A TEACHING union head has joined calls for a review of all public private partnership (PPP) contracts in Scotland as 17 PPP schools are set to close due to safety fears.
We believe it is now necessary for an urgent review of all PPP/PFI contracts, including the terms of the private maintenance contracts which are often both expensive and extremely restrictive.Larry Flanagan
The shock closure of the Edinburgh schools, all built under the same PPP1 contract, was prompted after workers repairing serious structural issues at one city primary found “further serious defects” with the building on Friday.
SCHOOL CLOSURES LATEST
Edinburgh Schools Partnership (ESP), which operates the schools, could not provide safety assurances and the local authority decided to close the schools and a neighbourhood centre from Monday.
The closures include 10 primary schools, five secondaries and two additional support needs schools - and the Goodtrees Neighbourhood Centre.
Now, the head of Scotland’s largest teaching union has joined politicians calling for a review of all PPP and similar private finance initiative (PFI) deals.
EIS general secretary Larry Flanagan said: “The EIS welcomes that the safety of pupils and staff is being treated as a priority, while recognising that these short-notice closures will be highly inconvenient for pupils and parents.
“However, we must also question how such significant defaults could escape normal building control scrutiny and we believe it is now necessary for an urgent review of all PPP/PFI contracts, including the terms of the private maintenance contracts which are often both expensive and extremely restrictive.”
Scottish Green candidate for Lothian, Andy Wightman, and Edinburgh Southern SNP candidate Jim Eadie previously called for the contracts to be investigated.
Mr Eadie said the closures had come at “incredibly important time” and could affect pupils’ performances in upcoming exams.
Scottish Government officials have asked all councils across Scotland to conduct “any necessary checks” on their own buildings following the closure decision and First Minister Nicola Sturgeon chaired an emergency meeting of the government’s resilience committee on Saturday.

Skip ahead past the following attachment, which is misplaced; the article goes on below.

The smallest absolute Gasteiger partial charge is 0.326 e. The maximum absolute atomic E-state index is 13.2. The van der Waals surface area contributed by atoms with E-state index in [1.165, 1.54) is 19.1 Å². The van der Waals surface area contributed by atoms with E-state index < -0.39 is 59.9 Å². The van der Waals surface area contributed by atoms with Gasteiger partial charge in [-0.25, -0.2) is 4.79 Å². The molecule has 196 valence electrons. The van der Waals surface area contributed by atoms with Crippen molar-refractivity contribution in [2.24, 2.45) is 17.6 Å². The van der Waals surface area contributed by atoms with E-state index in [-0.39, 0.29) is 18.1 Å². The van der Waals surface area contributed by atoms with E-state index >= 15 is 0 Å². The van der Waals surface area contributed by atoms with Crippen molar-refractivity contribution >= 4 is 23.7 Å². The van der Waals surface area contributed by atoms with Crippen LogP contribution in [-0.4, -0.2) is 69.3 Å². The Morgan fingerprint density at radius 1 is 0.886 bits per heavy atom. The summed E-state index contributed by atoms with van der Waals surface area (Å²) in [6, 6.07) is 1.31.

Edinburgh City Council leader Andrew Burns said the council had “no option” but to close the schools.
He added: “Clearly we have every right to expect these schools to have been built to a good standard and in accordance with industry practice. We now know this isn’t the case. ESP have let the council down but more importantly they have the let children, parents and staff of this city down.”
Parents of pupils at the schools affected are due to be updated on “contingency arrangements” by council officials on Monday.
An ESP spokeswoman apologised and said the partnership would accept “full financial responsibility”.
She added: “The standard of construction carried out by the building contractor is completely unacceptable and we are now undertaking full structural surveys on all PPP1 schools to determine whether this issue is more widespread.”
Edinburgh City Council said surveys are being carried out on secondary schools as a priority as S4, S5 and S6 pupils are preparing for exams in the coming weeks and an update for these buildings is expected by Tuesday.
Organisations across the city, including Edinburgh University, have offered support to put contingency arrangements in place.
Edinburgh City Council chief executive Andrew Kerr said: “I today sought assurances from ESP that their ongoing programme of inspections would give us the confidence to reopen our schools. I have offered to help them secure the necessary resources to complete this as quickly as possible.
“Officers are continuing to work on contingency arrangements and we will provide regular updates to parents and carers as and when further information becomes available.”